A beautiful and interesting video showing Istanbul in 1967. The time that there were no intercontinental bridges, no skyscrapers, no traffic jams, and much fewer people.

There were only around 2 million people living in Istanbul in 1967. Now (as of 2014) at least 15 million, more than seven times of 1967.

Published by the British Pathé channel on YouTube.

Istanbul in 1967: This segment of Pathé Pictorial gives a snapshot of what the beautiful city of Istanbul, Turkey looked like in the nineteen-sixties. It takes time to highlight popular tourist locations from the many mosques to traveling around the Bosphorus. “The city itself splits between two continents with only ferry boats threading it across that narrow exciting waterway that divides us from Asia and dramatically links Russia and the Black Sea with the Mediterranean and the world.” (There was no bridge over the Bosphorus in Istanbul in 1967 – now, as of 2021, there are three bridges over the Bosphorus)

Some of the places in the video are:

Hagia Sophia

From the date of its construction in 537, the Hagia Sophia was used as a church for 916 years but, following the conquest of Istanbul by Fatih Sultan Mehmed in 1453, it was converted into a mosque. Then it was converted into a museum in 1935, and again into a mosque in 2020.

Hagia Sophia, Istanbul
Hagia Sophia is a former Christian patriarchal basilica (church), later an imperial mosque, then a museum, and then again a mosque.
Hagia Sophia, Istanbul in 1967
Hagia Sophia, Istanbul in 1967

Galata Tower

Built in 1348, The nine-story Galata Tower tower is 66.90 meters (220 feet) tall (62.59 meters / 205 feet without the ornament on top, 51.65 meters / 169 feet at the observation deck), and was the city’s tallest structure when it was built. The elevation at ground level is 35 meters (115 feet) above sea level. The tower has an external diameter of 16.45 meters (54 feet) at the base, an 8.95 meters (29 feet) diameter inside, and walls that are 3.75 meters (12 feet) thick.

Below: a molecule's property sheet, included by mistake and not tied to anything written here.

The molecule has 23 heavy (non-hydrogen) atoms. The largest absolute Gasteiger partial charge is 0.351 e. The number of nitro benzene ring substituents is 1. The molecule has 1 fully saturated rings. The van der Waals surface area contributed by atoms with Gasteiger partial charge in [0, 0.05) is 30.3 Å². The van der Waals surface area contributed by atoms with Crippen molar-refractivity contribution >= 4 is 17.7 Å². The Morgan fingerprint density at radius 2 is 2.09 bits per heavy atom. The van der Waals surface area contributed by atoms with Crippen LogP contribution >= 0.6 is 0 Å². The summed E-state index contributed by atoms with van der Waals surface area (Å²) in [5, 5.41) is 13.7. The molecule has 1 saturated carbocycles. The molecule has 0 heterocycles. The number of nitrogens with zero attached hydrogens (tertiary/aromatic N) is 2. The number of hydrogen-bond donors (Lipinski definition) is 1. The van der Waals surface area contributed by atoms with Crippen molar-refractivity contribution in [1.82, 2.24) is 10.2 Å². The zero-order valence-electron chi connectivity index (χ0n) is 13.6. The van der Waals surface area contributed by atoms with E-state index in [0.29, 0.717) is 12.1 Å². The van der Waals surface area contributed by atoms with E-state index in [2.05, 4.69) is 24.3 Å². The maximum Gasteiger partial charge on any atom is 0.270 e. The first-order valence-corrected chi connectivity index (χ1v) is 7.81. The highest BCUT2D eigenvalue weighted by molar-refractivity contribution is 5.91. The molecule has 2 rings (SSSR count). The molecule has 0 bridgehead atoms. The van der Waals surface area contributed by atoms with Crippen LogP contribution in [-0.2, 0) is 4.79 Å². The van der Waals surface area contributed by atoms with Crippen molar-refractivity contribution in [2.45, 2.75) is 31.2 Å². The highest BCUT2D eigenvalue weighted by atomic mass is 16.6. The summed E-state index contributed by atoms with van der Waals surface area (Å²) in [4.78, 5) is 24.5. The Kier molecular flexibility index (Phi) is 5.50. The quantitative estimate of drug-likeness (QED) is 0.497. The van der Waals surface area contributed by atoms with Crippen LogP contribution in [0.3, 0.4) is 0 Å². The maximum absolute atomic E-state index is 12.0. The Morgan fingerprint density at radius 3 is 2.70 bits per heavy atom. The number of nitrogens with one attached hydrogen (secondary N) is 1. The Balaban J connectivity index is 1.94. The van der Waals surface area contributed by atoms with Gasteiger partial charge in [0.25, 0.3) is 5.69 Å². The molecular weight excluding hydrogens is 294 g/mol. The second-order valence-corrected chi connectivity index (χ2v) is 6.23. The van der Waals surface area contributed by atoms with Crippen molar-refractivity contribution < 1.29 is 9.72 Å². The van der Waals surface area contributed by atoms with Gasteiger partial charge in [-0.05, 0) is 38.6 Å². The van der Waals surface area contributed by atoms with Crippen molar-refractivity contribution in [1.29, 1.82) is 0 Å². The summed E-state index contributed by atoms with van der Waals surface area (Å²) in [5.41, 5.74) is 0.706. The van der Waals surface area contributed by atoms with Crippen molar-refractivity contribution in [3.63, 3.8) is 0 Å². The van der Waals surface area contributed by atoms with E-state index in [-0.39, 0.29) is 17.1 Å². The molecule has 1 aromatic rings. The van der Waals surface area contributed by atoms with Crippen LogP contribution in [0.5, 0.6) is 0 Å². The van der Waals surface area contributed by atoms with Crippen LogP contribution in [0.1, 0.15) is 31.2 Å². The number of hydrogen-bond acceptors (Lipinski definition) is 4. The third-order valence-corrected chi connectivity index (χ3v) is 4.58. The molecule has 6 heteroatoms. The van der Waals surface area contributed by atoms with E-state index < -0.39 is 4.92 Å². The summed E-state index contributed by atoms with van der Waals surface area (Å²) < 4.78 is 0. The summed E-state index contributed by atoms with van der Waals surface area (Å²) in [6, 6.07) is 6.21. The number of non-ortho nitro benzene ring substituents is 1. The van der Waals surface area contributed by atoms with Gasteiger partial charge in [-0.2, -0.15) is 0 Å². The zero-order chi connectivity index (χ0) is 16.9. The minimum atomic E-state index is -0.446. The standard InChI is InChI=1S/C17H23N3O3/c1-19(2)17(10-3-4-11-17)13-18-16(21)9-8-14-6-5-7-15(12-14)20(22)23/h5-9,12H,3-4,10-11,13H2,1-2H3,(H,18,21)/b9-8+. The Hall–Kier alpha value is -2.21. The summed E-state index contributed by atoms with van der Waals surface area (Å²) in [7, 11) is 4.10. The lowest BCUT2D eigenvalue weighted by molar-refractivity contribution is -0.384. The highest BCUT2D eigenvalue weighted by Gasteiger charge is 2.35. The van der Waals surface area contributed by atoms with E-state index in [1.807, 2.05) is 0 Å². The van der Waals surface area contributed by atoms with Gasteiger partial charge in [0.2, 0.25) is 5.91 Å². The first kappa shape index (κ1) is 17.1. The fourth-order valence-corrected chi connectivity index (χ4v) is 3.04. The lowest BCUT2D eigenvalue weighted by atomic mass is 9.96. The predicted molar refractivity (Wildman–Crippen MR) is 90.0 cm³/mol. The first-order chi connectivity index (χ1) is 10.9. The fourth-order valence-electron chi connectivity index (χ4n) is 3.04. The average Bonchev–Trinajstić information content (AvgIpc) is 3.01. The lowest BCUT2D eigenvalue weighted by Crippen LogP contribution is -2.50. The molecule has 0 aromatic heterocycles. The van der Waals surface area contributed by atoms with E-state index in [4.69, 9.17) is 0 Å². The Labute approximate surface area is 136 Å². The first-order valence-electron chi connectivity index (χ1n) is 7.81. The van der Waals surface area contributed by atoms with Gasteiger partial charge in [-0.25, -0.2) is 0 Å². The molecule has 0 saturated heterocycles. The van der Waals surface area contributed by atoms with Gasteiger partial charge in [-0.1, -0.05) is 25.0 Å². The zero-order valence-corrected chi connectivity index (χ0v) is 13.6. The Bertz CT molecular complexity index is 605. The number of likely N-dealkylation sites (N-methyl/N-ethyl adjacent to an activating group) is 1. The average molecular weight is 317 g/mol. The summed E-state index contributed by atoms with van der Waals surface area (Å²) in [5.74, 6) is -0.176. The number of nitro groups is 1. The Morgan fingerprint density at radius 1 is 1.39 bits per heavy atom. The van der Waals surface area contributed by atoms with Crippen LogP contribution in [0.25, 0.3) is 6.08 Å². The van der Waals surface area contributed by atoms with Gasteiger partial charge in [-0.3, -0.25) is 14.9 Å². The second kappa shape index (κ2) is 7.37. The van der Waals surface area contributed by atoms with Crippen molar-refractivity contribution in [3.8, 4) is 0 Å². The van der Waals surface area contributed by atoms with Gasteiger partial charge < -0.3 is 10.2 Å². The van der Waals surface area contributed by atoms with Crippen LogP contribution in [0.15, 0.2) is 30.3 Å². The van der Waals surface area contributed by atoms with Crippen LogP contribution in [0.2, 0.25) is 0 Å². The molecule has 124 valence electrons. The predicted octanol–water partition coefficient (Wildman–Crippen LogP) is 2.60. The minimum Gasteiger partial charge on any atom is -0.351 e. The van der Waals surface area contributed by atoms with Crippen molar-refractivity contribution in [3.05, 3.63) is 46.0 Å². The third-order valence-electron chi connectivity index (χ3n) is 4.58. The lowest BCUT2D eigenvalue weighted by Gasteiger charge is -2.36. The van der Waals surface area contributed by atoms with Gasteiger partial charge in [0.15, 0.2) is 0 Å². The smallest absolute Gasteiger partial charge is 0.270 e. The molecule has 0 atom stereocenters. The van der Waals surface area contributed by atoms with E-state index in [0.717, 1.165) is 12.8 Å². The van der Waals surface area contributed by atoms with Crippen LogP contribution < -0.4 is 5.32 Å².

Galata Tower, Istanbul
Galata Tower, Istanbul (September 2016)

The Bosphorus

The Bosphorus also referred to sometimes as the Istanbul Strait (Turkish: İstanbul Boğazı), is a strait that forms part of the boundary between Europe and Asia.

Crossing the Bosphorus by boat 06
The waterfront houses near the Bosphorus.

The Rumelian Castle

Rumelihisarı (Rumelian Castle, Rumeli means “Greek land” in Turkşish) is a fortress located in the Sarıyer district of Istanbul, Turkey, on a hill at the European side of the Bosphorus. It gives the name of the quarter around it. It was built by the Ottoman Sultan Mehmed II between 1451 and 1452 before he captured Constantinople.

Istanbul in 1967 - Rumelian Castle
Istanbul in 1967 – Rumelihisarı (also known as Rumelian Castle and Roumeli Hissar Castle)

The Blue Mosque

It was built from 1609 to 1616, during the rule of Ahmed I. Its real name is the Sultan Ahmed Mosque and it’s not blue at all. Its popular name, the “Blue Mosque” comes from the blue tiles adorning the walls of its interior.

Blue Mosque, Istanbul
The Blue Mosque (the Sultan Ahmed Mosque) Photo: nevworldwonders.com
Özgür Nevres

Published by Özgür Nevres

I am a software developer, a former road racing cyclist, and a science enthusiast. Also an animal lover! I write about the city of Istanbul on this website. I live in Istanbul since 1992.

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